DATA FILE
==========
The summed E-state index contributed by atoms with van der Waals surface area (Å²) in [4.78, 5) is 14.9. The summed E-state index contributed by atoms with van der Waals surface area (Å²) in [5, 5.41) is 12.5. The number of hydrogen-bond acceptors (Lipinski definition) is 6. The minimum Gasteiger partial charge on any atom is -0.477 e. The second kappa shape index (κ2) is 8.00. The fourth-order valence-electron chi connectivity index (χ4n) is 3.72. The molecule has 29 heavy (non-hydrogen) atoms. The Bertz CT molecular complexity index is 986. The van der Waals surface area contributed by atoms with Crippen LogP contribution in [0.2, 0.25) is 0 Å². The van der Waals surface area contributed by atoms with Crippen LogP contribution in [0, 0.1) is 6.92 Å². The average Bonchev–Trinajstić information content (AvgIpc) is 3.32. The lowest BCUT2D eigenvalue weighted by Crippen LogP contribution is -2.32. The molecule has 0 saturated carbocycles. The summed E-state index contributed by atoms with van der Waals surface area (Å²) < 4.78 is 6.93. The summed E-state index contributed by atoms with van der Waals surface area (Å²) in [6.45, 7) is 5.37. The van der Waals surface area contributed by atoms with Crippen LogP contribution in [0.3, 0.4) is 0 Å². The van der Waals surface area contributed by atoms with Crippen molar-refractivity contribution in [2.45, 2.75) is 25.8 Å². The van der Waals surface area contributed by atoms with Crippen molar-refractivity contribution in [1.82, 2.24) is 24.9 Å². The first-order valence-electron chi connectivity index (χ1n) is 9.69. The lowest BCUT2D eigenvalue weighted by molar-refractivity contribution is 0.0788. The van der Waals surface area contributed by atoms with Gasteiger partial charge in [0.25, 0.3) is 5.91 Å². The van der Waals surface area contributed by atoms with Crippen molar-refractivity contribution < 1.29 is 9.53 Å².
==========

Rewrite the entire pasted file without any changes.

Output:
The summed E-state index contributed by atoms with van der Waals surface area (Å²) in [4.78, 5) is 14.9. The summed E-state index contributed by atoms with van der Waals surface area (Å²) in [5, 5.41) is 12.5. The number of hydrogen-bond acceptors (Lipinski definition) is 6. The minimum Gasteiger partial charge on any atom is -0.477 e. The second kappa shape index (κ2) is 8.00. The fourth-order valence-electron chi connectivity index (χ4n) is 3.72. The molecule has 29 heavy (non-hydrogen) atoms. The Bertz CT molecular complexity index is 986. The van der Waals surface area contributed by atoms with Crippen LogP contribution in [0.2, 0.25) is 0 Å². The van der Waals surface area contributed by atoms with Crippen LogP contribution in [0, 0.1) is 6.92 Å². The average Bonchev–Trinajstić information content (AvgIpc) is 3.32. The lowest BCUT2D eigenvalue weighted by Crippen LogP contribution is -2.32. The molecule has 0 saturated carbocycles. The summed E-state index contributed by atoms with van der Waals surface area (Å²) < 4.78 is 6.93. The summed E-state index contributed by atoms with van der Waals surface area (Å²) in [6.45, 7) is 5.37. The van der Waals surface area contributed by atoms with Crippen LogP contribution in [0.3, 0.4) is 0 Å². The van der Waals surface area contributed by atoms with Crippen molar-refractivity contribution in [2.45, 2.75) is 25.8 Å². The van der Waals surface area contributed by atoms with Crippen molar-refractivity contribution in [1.82, 2.24) is 24.9 Å². The first-order valence-electron chi connectivity index (χ1n) is 9.69. The lowest BCUT2D eigenvalue weighted by molar-refractivity contribution is 0.0788. The van der Waals surface area contributed by atoms with Gasteiger partial charge in [0.25, 0.3) is 5.91 Å². The van der Waals surface area contributed by atoms with Crippen molar-refractivity contribution < 1.29 is 9.53 Å².